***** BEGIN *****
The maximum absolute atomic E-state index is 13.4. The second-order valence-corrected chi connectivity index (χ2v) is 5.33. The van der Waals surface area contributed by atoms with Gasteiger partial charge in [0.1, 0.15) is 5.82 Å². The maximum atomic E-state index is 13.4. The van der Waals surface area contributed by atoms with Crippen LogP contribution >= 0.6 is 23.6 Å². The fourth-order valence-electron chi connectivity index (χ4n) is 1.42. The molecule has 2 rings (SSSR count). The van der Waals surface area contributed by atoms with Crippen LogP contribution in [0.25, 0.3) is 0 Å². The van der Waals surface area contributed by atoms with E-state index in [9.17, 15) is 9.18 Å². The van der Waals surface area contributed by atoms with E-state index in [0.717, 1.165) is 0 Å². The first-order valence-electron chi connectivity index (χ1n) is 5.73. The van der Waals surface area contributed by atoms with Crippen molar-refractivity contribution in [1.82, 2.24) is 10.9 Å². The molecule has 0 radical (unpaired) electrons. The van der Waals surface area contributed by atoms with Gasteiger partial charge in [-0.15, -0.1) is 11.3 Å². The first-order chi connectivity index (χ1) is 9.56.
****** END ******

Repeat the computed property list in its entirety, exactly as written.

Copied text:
The maximum absolute atomic E-state index is 13.4. The second-order valence-corrected chi connectivity index (χ2v) is 5.33. The van der Waals surface area contributed by atoms with Gasteiger partial charge in [0.1, 0.15) is 5.82 Å². The maximum atomic E-state index is 13.4. The van der Waals surface area contributed by atoms with Crippen LogP contribution >= 0.6 is 23.6 Å². The fourth-order valence-electron chi connectivity index (χ4n) is 1.42. The molecule has 2 rings (SSSR count). The van der Waals surface area contributed by atoms with Crippen LogP contribution in [0.25, 0.3) is 0 Å². The van der Waals surface area contributed by atoms with E-state index in [9.17, 15) is 9.18 Å². The van der Waals surface area contributed by atoms with E-state index in [0.717, 1.165) is 0 Å². The first-order valence-electron chi connectivity index (χ1n) is 5.73. The van der Waals surface area contributed by atoms with Crippen molar-refractivity contribution in [1.82, 2.24) is 10.9 Å². The molecule has 0 radical (unpaired) electrons. The van der Waals surface area contributed by atoms with Gasteiger partial charge in [-0.15, -0.1) is 11.3 Å². The first-order chi connectivity index (χ1) is 9.56.